Posted on Jul 10, 2012, 6 a.m.
People with diabetes experienced significantly worse cognitive decline over a 9-year period, and progressively higher HbA1c further contributed to the impairments.
Inflammation is a chronic biological process that may contribute to cognitive decline. Kristine Yaffe, from the University of California San Francisco (UCSF; California, USA), and colleagues conducted the prospective Health, Aging, and Body Composition (Health ABC) Study at two community clinics, totaling 3,069 patients whose mean age was 74.2 at the study’s start. Participants completed a standardized assessments for mental health and cognitive performance, at baseline and at specific intervals over the following 10 years. They also had their HbA1c levels measured at baseline, and 4, 6, and 10 years later. At the start of the study, 23.4% of patients had diabetes, and 159 people, or 5.2%, developed diabetes over the course of the study. The researchers found that at baseline, those with diabetes had significantly lower scores on both tests of cognitive function than those without the disease. After 9 years, the team observed a greater cognitive decline among those who had diabetes at baseline than those who didn't have diabetes. Further, the researchers also found that among patients who were diabetic at the study's start, higher HbA1c – a marker of inflammation – levels achieved lower mean cognitive scores. Over about 3.5 years, patients with a mid-range (7% to 8%) or high (8% or up) HbA1c level had significantly lower mean cognitive scores than those with a low level (7% or less). Observing that: " Among well-functioning older adults, [diabetes mellitus] and poor glucose control among those with [diabetes mellitus] are associated with worse cognitive function and greater decline," the study authors conclude that: "This suggests that severity of [diabetes mellitus] may contribute to accelerated cognitive aging.”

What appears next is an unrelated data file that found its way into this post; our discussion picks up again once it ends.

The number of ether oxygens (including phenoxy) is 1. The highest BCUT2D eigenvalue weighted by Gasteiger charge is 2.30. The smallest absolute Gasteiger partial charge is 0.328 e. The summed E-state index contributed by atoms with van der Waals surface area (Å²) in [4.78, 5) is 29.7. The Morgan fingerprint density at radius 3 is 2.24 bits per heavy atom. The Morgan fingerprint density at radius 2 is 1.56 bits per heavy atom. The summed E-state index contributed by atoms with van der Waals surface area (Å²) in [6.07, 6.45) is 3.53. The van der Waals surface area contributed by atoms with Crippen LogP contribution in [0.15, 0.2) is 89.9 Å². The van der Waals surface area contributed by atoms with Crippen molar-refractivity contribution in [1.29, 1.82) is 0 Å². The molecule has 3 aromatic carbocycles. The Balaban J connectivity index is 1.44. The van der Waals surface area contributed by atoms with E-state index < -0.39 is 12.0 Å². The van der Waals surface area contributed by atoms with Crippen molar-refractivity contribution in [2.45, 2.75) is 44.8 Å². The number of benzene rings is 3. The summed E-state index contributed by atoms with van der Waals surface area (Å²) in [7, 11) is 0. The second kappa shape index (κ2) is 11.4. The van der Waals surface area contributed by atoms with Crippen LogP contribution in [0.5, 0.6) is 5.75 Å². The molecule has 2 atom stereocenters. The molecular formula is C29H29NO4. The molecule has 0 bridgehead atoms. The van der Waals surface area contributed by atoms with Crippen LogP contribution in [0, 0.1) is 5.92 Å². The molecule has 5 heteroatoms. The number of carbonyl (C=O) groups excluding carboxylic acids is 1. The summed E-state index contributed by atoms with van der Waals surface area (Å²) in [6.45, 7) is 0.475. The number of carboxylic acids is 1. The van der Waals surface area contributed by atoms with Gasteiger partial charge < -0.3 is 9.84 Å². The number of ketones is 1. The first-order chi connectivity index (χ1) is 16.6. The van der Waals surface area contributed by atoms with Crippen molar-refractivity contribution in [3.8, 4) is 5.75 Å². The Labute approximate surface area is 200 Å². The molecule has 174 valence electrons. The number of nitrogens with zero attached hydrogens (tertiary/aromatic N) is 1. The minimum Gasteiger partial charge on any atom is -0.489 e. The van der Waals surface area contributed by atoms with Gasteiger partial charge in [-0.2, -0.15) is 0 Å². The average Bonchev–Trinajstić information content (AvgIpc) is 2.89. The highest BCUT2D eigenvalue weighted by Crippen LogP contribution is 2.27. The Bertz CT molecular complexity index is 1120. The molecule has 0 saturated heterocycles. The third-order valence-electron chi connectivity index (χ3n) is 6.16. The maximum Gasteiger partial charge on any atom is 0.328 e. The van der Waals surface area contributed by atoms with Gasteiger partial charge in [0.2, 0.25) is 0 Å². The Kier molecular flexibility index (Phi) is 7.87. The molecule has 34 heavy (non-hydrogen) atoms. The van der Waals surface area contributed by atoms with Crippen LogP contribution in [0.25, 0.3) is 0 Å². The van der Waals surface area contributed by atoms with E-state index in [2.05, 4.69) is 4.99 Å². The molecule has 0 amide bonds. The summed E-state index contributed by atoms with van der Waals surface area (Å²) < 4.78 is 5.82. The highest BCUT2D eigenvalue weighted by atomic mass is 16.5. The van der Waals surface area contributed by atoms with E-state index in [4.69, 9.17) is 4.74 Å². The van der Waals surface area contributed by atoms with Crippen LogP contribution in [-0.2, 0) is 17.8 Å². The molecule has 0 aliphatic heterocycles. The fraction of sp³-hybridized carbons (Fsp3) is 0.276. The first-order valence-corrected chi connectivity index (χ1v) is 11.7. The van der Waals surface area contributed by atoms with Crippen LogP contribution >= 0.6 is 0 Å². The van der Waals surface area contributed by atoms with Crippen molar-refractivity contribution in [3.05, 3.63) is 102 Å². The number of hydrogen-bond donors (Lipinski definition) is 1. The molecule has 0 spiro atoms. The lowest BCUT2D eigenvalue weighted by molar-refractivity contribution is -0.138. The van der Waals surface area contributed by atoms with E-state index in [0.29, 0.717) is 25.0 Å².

Yaffe K, Falvey C, Hamilton N, Schwartz AV, Simonsick EM, Satterfield S, et al. “Diabetes, Glucose Control, and 9-Year Cognitive Decline Among Older Adults Without Dementia Diabetes and Risk of Cognitive Decline.” Arch Neurol. 2012 Jun 18:1-6.